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The Man Who Owns Two Cadillac Allantes: The Interview

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Most likely, you first became familiar with the Cadillac Allante because of Kelly Bundy. It is an extraordinary car. The Allante’s Italian heritage (its body was designed and built by Pininfarina) makes it eligible for entry at the Concorso Italiano. I recently noticed two parked side-by-side on my way to work. Last week, I hunted down the owner and asked him questions about the Allante. Needless to say, Bruce embodies the spirit of the Hoon.

Prepare to be entertained and inspired!

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Why the Allante?

Oh, so many reasons! Been in love with the car and what it represented from Day One. The styling was the first thing to catch my eye, then the digital dash display was the latest/greatest item on a car of any type. In the summer of 2011, I was going to take a road trip to Calgary and Denver for about three weeks and wanted to do it in something besides a rental car. I had borrowed my sister’s 2004 Silverado the summer before and it was great, but a summer drive really needed to be done in a convertible. When I went online and started shopping, the idea popped up for the Allante. Found a great deal on one in Southern California and the rest could be called “financial” history.

Tell us about your 1992 Allante (without the spoiler).

The ’92 was my first Allante that I bought for the summer road trip. The purchase price wasn’t too high as it had 180,000 miles on it. It looked great in the pictures but was in major need of some love and care. My first goal was working on the sound system as you need something to listen to if you are going on a 4,000 mile road trip! Another item was the wheels it was rolling on. I didn’t really care for the stock wheels and had seen where the 17” CTS wheels would fit the car. EBay has been my friend from the very start (purchased the car on there as well) and within a few days the new wheels arrived. Personally, I believe that helped bring the car into the 21st century. Classic styling with a little more current touch set it off nicely. Another item that was first to be replaced was the window regulator. There is a dealer in South Florida that I worked with online and happened to be traveling there the next month and was able to meet face to face. His knowledge of the car and willingness to help you is fantastic. He has quite a collection of parts cars and drivers so if you think you are ready, he is a good man to contact. I have also been working with Tom’s Allante Store in Southern California who is also very helpful with keeping my toys pretty and running.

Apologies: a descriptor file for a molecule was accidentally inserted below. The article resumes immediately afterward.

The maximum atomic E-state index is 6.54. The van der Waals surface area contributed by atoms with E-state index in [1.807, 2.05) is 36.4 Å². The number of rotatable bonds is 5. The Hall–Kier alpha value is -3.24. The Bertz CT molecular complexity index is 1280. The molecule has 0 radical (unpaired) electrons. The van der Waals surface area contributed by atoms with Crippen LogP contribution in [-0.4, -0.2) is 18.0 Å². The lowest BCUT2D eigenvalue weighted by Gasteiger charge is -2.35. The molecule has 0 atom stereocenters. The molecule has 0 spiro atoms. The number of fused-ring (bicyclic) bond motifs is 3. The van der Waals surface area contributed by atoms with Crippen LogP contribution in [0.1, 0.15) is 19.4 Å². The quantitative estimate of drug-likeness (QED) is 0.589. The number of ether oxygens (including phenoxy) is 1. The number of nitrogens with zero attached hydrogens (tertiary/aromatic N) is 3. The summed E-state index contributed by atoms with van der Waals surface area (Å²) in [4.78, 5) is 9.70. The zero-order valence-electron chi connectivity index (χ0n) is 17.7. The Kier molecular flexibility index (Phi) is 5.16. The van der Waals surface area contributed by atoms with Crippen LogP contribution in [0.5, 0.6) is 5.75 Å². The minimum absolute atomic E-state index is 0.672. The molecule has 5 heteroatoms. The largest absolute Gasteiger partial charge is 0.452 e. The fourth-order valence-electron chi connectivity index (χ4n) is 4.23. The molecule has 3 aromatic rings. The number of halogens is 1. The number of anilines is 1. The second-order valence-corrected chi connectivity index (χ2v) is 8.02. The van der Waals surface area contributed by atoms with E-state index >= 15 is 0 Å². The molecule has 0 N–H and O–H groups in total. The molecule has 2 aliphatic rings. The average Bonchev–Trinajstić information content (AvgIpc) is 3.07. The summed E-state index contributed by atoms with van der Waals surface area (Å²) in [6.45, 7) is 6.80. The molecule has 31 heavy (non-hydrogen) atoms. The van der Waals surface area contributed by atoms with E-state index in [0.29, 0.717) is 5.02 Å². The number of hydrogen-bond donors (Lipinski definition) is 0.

Tell us about your 1991 Allante (with the spoiler).

The ’91 was an impulse purchase that may have not been one of my better decisions but the car is definitely worth more than I paid. Again, another eBay purchase and flew down to Orange County the next day to pick it up and drive it home. It had 80,000 less miles than I currently have on the ’92, with the leather seats reupholstered, custom sound system, and a new top. Those items alone far exceed the price I paid! Of course, it wouldn’t be an Allante if I didn’t find myself on the side of the road with the hood up at one time or another… Was only 80 miles short of being home and the pulley on the power steering pump broke. I highly recommend the AAA Premier road service as it is really worth the few extra dollars. Three times we have been towed since I purchased last October. Not bragging or complaining, just stating the facts!

 

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Explain to us the “10,000 mile assembly line”.